One of the principle techniques for securing an Oracle Database involves the careful analysis of the use of the user group PUBLIC. The user group PUBLIC, as the name implies, represents every user in the database; therefore, a grant to PUBLIC is a grant to everyone in the database. This shorthand way of granting and revoking privileges can be a very useful feature. It also can create huge security risks especially when trying to ensure the database is operating in a least privileges manner.
There are many occasions when grants to PUBLIC are sensible and don’t create security risks. For example, most Oracle database application developers recognize that the DUAL table is both very useful and contains absolutely no sensitive information. This is true of other procedures and functions as well—the SYSDATE function is a good example of a useful function that doesn’t have security risks associated with it. Therefore, PUBLIC access to the DUAL table and the SYSDATE function don’t represent a security risk.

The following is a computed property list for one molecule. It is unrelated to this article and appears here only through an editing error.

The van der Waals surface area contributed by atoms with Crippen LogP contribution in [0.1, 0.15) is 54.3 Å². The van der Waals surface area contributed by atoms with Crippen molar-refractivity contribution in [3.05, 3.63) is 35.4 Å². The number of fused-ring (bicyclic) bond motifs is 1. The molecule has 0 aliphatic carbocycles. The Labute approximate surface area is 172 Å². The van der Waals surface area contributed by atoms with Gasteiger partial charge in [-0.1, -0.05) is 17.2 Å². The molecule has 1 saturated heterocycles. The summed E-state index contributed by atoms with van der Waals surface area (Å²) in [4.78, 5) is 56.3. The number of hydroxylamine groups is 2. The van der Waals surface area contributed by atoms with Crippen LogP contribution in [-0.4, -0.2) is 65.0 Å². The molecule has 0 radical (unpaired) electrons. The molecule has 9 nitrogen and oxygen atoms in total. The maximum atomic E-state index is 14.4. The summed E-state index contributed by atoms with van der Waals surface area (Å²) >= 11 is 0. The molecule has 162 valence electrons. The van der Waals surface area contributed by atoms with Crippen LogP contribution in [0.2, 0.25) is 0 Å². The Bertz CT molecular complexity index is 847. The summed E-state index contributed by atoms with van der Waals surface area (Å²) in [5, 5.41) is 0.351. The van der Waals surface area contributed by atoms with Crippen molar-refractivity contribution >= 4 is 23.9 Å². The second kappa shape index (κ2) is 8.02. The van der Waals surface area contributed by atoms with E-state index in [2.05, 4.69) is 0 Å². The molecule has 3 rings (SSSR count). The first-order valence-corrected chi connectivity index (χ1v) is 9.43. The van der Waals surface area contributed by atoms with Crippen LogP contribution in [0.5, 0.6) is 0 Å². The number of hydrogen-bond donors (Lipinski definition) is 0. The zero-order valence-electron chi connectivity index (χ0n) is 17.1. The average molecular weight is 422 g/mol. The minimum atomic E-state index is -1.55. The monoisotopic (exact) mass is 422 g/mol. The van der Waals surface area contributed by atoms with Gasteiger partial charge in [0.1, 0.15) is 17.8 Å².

Unfortunately, it’s difficult to know whether a grant to PUBLIC is really a security risk. As you develop your applications, you should carefully decide what, if anything, is granted to PUBLIC.
You also should consider what may not appear to be a risk today, could be a risk tomorrow. For example, suppose you have a table that stores user preferences for a web application. Initially, you allow users to save their preferences for the foreground and background colors as well as the font style that will be used in creating a personalized web page for them. Since none of this information is sensitive, you decide that it can be viewed by anyone.
scott@KNOX10g> CREATE TABLE user_prefs 2 (background_color VARCHAR2(6), 3 foreground_color VARCHAR2(6), 4 font_style VARCHAR2(20)); Table created. scott@KNOX10g> GRANT SELECT ON user_prefs TO PUBLIC; Grant succeeded.